Many of us probably didn’t know how precious moments of silence are until we became parents or teachers. We all can agree that our world lacks silence today more than ever before. The noise we create is not necessarily produced by loud sounds. Noise can be made by clutter, unnecessary overload of visual and sensory information and stimulation. Noise takes away focus from what truly matters and distracts attention. Children react to overstimulation in their own way – through emotional outbursts, frustration, aggression.
Being able to create silence is valuable skill children need to retain in order to develop strong mental health. According to this article, silence can literally grow person’s brain.
“We saw that silence is really helping the new generated cells to differentiate into neurons, and integrate into the system…. “Silence is a resource”.. . It could be marketed just like clean water or wild mushrooms. “In the future, people will be prepared to pay for the experience of silence…Two-minute silent pauses proved far more relaxing than either “relaxing” music or a longer silence played before the experiment started. ” (Source)
Benefits of silence are truly appreciated and valued in a Montessori environment. The Silence Game – a creation of Maria Montessori. She stated: “Children are not only sensitive to silence, but also to a voice which calls them … Out of that silence”.
The Silence Game is a way to cultivate mindfulness in children through an ability to gain awareness of the noise surrounding them and exercise self-control. In the Montessori classroom, children are shown how to “create” silence.
There are a couple interpretations of the Silence Game I have done in my classroom:
- In a large group children take turns sharing their thoughts on what silence feels, looks and sounds like. After that, we talk about silence board – a board with word “silence” written on it and a picture of a tranquil place in nature. Then children practise “making silence”. We turn off lights and sit in a group listening to sounds around “creating silence”. Once children start getting restless – a teacher sits on the other side of the room and starts whispering children’s names one at a time. When the child hears their name, they get up and walk quietly to sit next to the teacher.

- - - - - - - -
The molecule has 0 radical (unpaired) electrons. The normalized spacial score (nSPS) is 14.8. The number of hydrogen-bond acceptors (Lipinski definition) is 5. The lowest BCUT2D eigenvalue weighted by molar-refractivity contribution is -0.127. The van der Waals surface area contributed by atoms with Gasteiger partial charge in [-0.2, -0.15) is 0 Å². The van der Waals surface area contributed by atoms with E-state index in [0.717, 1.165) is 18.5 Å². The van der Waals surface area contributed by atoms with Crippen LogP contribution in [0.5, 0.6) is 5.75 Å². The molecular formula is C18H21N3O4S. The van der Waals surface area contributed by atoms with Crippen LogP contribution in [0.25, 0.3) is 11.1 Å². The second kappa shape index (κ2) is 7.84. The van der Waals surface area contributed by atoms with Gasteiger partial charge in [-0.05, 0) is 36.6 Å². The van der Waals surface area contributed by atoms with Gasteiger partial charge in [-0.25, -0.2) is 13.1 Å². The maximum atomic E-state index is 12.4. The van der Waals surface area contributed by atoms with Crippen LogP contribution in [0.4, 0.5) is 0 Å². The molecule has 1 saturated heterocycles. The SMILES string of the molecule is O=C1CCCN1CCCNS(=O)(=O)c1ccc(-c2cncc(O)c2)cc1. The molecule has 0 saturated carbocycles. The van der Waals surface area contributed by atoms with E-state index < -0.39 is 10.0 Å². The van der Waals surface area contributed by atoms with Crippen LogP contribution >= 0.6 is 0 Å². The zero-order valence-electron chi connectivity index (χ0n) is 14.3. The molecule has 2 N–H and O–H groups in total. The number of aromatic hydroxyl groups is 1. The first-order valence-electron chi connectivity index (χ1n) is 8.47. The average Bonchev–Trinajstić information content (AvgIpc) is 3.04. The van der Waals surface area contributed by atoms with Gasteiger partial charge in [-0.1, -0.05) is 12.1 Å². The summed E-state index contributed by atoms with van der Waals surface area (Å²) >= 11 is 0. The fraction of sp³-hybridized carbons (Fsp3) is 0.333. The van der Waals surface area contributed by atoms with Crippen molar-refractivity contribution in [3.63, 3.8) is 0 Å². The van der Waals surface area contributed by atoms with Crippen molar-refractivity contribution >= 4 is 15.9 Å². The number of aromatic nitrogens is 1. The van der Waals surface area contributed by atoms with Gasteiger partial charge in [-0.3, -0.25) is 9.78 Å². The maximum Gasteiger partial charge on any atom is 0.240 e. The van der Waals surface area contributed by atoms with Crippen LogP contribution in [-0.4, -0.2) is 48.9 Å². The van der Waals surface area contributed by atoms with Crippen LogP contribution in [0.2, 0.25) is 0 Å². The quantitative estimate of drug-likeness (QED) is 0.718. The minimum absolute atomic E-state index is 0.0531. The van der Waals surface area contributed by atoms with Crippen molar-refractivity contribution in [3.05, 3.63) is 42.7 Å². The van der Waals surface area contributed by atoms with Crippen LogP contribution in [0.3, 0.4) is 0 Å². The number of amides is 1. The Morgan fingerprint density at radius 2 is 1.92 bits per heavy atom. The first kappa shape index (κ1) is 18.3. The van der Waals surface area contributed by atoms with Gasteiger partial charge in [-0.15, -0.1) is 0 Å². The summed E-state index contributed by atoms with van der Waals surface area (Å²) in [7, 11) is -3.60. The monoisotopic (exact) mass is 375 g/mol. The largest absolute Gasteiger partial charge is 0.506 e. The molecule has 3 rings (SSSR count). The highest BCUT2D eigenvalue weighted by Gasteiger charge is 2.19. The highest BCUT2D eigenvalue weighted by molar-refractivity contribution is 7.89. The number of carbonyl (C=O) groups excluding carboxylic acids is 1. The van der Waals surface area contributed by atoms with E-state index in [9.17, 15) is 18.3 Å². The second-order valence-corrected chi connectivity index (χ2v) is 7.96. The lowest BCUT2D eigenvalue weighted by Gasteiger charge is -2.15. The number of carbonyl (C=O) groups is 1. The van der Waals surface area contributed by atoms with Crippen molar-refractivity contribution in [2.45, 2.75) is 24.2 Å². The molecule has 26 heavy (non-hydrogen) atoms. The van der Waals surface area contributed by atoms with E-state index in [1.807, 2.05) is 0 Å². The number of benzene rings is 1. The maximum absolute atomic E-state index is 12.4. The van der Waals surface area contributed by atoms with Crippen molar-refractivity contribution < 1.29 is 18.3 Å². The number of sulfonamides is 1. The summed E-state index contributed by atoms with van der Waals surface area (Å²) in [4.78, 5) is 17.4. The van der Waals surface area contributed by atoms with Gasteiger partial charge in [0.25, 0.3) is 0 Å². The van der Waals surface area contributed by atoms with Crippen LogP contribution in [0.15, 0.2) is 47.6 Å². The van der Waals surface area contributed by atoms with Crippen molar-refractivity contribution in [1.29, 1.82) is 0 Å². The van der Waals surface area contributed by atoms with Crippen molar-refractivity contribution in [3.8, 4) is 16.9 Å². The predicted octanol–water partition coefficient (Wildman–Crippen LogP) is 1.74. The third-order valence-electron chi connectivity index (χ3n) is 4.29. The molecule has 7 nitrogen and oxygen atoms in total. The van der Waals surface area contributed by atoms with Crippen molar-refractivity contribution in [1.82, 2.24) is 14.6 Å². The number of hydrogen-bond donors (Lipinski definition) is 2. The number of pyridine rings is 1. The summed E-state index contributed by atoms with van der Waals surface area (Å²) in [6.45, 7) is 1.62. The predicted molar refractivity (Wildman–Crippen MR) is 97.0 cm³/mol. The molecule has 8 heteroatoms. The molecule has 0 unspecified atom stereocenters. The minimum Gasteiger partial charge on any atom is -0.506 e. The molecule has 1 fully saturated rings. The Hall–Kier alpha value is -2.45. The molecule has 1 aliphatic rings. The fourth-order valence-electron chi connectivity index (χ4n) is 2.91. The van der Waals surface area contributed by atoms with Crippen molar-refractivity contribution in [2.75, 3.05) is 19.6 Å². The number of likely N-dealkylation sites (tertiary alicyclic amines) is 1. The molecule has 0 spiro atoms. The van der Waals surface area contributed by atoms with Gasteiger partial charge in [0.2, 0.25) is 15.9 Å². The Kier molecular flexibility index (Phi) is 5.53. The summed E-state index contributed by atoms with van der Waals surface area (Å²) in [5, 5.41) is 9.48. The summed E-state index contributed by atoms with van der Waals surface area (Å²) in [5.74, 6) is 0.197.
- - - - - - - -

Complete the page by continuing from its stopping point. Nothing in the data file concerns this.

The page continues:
- “Silence Board”. If a child feels that noise level in the classroom is too high – he or she picks up “Silence Board” and lifts it up high for all to see. The rest of the children take is a sign to quiet down.
- Individual activity. A child at any time can take silence board off the shelf along with a sand clock. He or she places it on a mat on the floor and sit in silence while watching sand grains fall through.
Mindfulness is being born out of moments spent in a quiet atmosphere of silence.
Mindfulness – the quality or state of being mindful (aware of something that may be important).
It is astonishing the level of stress children can experience these days. I cultivate in my child habit of spending time being mindful – appreciate the moment and being able to observe the world around.
Since our family is devoted to Christian faith, practising mindfulness also helps to reflect on the Bible and essence of God through personal perception and understanding.
Materials: Silence Board and Sand timer (3 minute one)
We found a quiet natural outdoor setting that was perfect for sitting quietly without getting destructed. I invited the child to look around and tell me what she could see, hear and feel. Then I said that we are going to sit without making sound and listen to sounds around for as long as it takes all sand grains to drop from top to the bottom. I encouraged her to think of something that helps her feel “happy“. After 3 minutes I asked her if she would like to whisper things that make her happy. Here is what I heard: smiles, hugs, kisses and cuddles.
It was a beautiful exercise and worked out better than I expected. Learning to be in the moment, appreciate what we’ve got and reflect on feelings – all this takes a big deal of concentration and body awareness from a young child.